Whisnant sentenced to 6.5 years in federal prison for child pornography

Published 10:00 pm Monday, February 16, 2015

An Easley man, formerly of Columbus, was sentenced last week in federal court in Asheville for child pornography.

Michael Whisnant, 42, was sentenced to 78 months in prison and to a lifetime of supervised released. He was arrested in January 2014 by the Polk County Sheriff’s Office after it was discovered he received and possessed images depicting child pornography. Whisnant pleaded guilty to the charges of one count of possession of child pornography and one count of receipt of child pornography in federal court in June 2014. He has been held in federal custody since April 2014.

When Whisnant lived in Polk County, he resided at 60 Overlook Circle, Columbus. The sheriff’s office originally arrested Whisnant on charges of nine counts of second-degree sexual exploitation of a minor.

Sign up for our daily email newsletter

Get the latest news sent to your inbox

Whisnant was a substitute teacher with Polk County Schools at one time but was not employed with the school system at the time of his arrest.

The sheriff’s office investigated Whisnant as a joint operation with federal agents for about three months prior to making the arrest.

During a search warrant of Whisnant’s Columbus home, investigators found images and videos of child pornography, according to sheriff reports. Whisnant was accused of sending and receiving downloads of child pornography, according to the sheriff’s office.

Whisnant left the Polk County area prior to his arrest and the sheriff’s office entered him as wanted. Anderson, S.C. sheriff’s deputies arrested Whisnant on Jan. 27, 2014 and he was transported to Polk County where he was held under a $100,000 until his transfer to federal custody.

Child pornography is a class E felony in North Carolina.

According to North Carolina General Statute 14-190.17, second-degree sexual exploitation of a minor includes when a person records, photographs, films, develops or duplicates material that contains a visual representation of a minor engaged in sexual activity; or distributes, transports, exhibits, receives, sells, purchases, exchanges or solicits material that contains a visual representation of a minor engaged in sexual activity. The law specifically states that mistake of age is no defense.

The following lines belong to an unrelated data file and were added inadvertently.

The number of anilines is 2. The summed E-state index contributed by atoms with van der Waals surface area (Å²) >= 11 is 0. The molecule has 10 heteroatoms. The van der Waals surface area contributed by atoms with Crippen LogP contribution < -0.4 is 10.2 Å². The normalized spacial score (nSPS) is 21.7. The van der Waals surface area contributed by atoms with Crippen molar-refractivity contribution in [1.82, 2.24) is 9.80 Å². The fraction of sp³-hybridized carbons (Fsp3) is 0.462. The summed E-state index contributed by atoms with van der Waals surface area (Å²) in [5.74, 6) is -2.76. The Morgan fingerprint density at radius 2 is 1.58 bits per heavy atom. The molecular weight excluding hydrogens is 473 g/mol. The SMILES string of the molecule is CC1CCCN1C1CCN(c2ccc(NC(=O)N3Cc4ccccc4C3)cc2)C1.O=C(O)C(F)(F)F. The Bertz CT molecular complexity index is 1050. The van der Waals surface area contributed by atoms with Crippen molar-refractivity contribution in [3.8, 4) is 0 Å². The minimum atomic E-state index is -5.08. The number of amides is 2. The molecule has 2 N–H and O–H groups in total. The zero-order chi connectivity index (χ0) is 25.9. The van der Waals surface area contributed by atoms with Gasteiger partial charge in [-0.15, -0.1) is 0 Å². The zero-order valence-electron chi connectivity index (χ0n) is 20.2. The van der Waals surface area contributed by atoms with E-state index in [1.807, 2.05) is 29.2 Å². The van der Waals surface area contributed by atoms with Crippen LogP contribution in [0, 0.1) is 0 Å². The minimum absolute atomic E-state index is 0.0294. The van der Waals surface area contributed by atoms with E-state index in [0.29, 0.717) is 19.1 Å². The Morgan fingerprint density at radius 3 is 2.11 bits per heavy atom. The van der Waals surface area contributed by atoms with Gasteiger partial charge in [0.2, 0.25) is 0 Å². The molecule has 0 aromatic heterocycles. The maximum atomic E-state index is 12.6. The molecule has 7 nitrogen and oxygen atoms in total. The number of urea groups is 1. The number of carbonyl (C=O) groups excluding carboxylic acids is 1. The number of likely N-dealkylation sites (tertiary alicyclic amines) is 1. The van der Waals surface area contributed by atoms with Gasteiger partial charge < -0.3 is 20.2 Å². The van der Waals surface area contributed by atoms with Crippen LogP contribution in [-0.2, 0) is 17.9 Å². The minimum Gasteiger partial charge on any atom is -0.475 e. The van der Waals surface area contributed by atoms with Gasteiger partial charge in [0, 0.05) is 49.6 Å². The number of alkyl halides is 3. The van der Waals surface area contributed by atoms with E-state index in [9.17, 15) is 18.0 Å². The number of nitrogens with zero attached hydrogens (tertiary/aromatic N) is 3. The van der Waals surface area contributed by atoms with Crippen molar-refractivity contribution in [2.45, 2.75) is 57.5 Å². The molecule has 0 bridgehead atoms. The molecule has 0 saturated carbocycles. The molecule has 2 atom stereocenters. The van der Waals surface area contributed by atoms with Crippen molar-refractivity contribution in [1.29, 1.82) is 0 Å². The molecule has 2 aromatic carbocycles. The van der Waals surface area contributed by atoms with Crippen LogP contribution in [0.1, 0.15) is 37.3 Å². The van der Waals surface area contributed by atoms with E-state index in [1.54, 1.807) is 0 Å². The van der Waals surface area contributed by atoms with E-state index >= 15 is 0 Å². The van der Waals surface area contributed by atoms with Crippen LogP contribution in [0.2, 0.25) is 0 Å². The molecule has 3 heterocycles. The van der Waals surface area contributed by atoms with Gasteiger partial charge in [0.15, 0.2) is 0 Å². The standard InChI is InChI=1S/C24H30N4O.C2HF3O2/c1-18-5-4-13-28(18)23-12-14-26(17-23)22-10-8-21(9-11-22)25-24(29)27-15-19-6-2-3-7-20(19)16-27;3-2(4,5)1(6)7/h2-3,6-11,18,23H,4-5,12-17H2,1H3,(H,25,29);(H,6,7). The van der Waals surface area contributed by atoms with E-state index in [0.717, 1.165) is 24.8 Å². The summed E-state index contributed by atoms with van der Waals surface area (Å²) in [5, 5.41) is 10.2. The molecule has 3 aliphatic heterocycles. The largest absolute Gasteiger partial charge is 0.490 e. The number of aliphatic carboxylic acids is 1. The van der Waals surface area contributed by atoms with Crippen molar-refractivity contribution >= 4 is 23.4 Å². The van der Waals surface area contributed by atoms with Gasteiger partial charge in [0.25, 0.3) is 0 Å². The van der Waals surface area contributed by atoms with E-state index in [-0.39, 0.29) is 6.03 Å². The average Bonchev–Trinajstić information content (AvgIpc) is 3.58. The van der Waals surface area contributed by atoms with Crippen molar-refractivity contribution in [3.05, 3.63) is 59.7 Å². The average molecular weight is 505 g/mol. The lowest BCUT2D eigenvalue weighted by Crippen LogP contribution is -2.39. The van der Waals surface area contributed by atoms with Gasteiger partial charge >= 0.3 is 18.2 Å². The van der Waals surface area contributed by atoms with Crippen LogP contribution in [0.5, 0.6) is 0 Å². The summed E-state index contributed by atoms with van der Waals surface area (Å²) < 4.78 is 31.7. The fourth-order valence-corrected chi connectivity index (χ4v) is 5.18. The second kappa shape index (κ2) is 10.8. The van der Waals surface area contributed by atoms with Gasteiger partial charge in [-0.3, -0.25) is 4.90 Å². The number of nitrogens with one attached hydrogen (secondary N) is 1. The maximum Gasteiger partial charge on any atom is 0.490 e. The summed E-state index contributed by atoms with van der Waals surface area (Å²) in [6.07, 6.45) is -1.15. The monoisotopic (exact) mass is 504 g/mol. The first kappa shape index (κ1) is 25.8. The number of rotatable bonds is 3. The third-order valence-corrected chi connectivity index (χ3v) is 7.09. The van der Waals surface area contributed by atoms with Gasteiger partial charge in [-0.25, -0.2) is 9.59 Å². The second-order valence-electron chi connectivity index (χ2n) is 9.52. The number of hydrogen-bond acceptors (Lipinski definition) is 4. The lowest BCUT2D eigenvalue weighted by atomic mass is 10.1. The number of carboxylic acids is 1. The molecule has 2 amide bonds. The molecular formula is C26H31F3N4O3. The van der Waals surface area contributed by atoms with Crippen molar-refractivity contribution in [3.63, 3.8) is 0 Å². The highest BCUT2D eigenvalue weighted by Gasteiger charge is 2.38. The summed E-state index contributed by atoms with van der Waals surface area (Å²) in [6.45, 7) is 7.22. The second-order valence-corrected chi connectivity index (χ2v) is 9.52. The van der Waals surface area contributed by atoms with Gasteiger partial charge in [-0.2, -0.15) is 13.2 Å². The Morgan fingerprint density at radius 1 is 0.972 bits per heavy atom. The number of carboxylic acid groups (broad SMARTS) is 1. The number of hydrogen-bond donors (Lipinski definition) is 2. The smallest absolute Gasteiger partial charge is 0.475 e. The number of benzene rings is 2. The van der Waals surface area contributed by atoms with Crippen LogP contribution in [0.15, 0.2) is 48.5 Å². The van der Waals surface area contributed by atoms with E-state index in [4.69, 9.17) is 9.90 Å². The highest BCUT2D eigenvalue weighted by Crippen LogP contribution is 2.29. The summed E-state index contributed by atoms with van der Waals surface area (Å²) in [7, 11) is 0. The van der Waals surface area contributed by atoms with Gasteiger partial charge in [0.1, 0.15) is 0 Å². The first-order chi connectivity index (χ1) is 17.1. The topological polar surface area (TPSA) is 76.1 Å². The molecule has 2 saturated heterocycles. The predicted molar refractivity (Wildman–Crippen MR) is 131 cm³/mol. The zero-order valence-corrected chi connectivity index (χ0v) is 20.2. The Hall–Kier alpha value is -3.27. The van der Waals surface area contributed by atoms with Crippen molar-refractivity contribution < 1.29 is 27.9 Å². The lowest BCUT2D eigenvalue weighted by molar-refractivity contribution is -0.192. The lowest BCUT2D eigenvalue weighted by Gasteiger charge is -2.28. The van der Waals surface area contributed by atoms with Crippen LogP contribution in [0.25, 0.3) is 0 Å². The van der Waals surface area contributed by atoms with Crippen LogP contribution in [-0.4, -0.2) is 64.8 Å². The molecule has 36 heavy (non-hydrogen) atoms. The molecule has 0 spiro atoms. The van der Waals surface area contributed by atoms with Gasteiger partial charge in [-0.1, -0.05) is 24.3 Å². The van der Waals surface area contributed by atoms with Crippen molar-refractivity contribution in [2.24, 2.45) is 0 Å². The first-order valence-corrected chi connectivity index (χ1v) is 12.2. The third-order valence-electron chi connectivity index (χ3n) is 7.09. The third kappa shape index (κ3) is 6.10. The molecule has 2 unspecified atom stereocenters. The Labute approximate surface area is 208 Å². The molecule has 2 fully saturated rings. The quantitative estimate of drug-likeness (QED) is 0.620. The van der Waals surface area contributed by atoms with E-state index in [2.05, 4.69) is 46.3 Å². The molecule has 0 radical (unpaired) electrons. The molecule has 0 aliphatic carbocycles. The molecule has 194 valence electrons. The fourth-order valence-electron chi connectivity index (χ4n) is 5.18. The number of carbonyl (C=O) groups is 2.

U.S. District Court Judge Martin Reidinger sentenced Whisnant on Thursday, Feb. 12. Reidinger also last week sentenced Keiron Mann, 45, of Hendersonville to 40 years in prison and a lifetime of supervised release, to continue to register as a sex offender and to pay $50,000 as restitution to his victims on production of child pornography charges.

Judge Reidinger also sentenced last week Tabatha Dianne Black, 35, of Bakersville to 210 months in prison and a lifetime of supervised release. According to court records, from May to June 2012, in Yancey County, Black did entice and coerce a minor to engage in sexually explicit conduct for the purpose of producing a visual depiction of it which she then distributed.

The case was prosecuted by Homeland Security Investigation (HSI).

U.S. Attorney Tompkins thanked all the law enforcement agencies that investigated these cases for their outstanding work and said, “My Office and our law enforcement partners will not allow child predators to victimize innocent children. We will find and prosecute those who prey upon the most vulnerable members of our communities.”

All three defendants will be transferred to the custody of the Federal Bureau of Prisons upon designation of a federal facility, according to a press release from the U.S. Attorney’s Office. Any federal sentence is served without the possibility of parole.

The case was brought as part of Project Safe Childhood, a nationwide initiative to combat the growing epidemic of child sexual exploitation and abuse, launched in May 2006 by the Department of Justice, according to the U.S. Attorney’s Office. Led by U.S. Attorneys’ offices and the Criminal Division’s Child Exploitation and Obscenity Section (CEOS), Project Safe Childhood marshals federal, state and local resources to better locate, apprehend and prosecute individuals who exploit children through the Internet, as well as to identify and rescue victims. For more information about Project Safe Childhood, visit www.projectsafechildhood.gov.